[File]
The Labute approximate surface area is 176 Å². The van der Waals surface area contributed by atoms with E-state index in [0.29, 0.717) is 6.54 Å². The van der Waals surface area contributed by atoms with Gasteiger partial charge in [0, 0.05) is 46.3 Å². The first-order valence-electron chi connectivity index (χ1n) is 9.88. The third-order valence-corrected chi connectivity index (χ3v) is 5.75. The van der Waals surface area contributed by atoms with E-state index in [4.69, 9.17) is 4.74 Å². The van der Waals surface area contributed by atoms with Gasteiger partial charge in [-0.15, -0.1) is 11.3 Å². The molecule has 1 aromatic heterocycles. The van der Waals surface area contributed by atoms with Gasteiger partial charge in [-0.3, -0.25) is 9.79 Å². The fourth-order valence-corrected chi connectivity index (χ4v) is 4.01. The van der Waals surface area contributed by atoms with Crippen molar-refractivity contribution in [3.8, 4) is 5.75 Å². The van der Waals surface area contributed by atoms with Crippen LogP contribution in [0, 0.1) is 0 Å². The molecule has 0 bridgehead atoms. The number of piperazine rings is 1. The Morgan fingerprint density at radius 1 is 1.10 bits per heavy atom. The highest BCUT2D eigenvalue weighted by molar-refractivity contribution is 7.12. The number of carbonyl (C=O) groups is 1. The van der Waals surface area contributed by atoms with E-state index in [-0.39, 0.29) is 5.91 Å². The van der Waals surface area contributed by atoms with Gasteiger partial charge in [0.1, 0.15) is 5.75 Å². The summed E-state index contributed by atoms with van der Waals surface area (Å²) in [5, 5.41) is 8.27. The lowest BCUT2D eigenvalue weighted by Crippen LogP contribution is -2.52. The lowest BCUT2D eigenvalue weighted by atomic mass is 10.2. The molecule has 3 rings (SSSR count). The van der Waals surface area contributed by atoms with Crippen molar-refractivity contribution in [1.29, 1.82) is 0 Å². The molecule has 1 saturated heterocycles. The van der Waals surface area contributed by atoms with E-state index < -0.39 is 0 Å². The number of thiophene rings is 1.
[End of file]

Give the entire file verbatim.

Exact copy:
The Labute approximate surface area is 176 Å². The van der Waals surface area contributed by atoms with E-state index in [0.29, 0.717) is 6.54 Å². The van der Waals surface area contributed by atoms with Gasteiger partial charge in [0, 0.05) is 46.3 Å². The first-order valence-electron chi connectivity index (χ1n) is 9.88. The third-order valence-corrected chi connectivity index (χ3v) is 5.75. The van der Waals surface area contributed by atoms with E-state index in [4.69, 9.17) is 4.74 Å². The van der Waals surface area contributed by atoms with Gasteiger partial charge in [-0.15, -0.1) is 11.3 Å². The molecule has 1 aromatic heterocycles. The van der Waals surface area contributed by atoms with Gasteiger partial charge in [-0.3, -0.25) is 9.79 Å². The fourth-order valence-corrected chi connectivity index (χ4v) is 4.01. The van der Waals surface area contributed by atoms with Crippen molar-refractivity contribution in [3.8, 4) is 5.75 Å². The van der Waals surface area contributed by atoms with Crippen LogP contribution in [0, 0.1) is 0 Å². The molecule has 0 bridgehead atoms. The number of piperazine rings is 1. The Morgan fingerprint density at radius 1 is 1.10 bits per heavy atom. The highest BCUT2D eigenvalue weighted by molar-refractivity contribution is 7.12. The number of carbonyl (C=O) groups is 1. The van der Waals surface area contributed by atoms with E-state index in [-0.39, 0.29) is 5.91 Å². The van der Waals surface area contributed by atoms with Gasteiger partial charge in [0.1, 0.15) is 5.75 Å². The summed E-state index contributed by atoms with van der Waals surface area (Å²) in [5, 5.41) is 8.27. The lowest BCUT2D eigenvalue weighted by Crippen LogP contribution is -2.52. The lowest BCUT2D eigenvalue weighted by atomic mass is 10.2. The molecule has 3 rings (SSSR count). The van der Waals surface area contributed by atoms with Crippen molar-refractivity contribution in [1.29, 1.82) is 0 Å². The molecule has 1 saturated heterocycles. The van der Waals surface area contributed by atoms with E-state index < -0.39 is 0 Å². The number of thiophene rings is 1.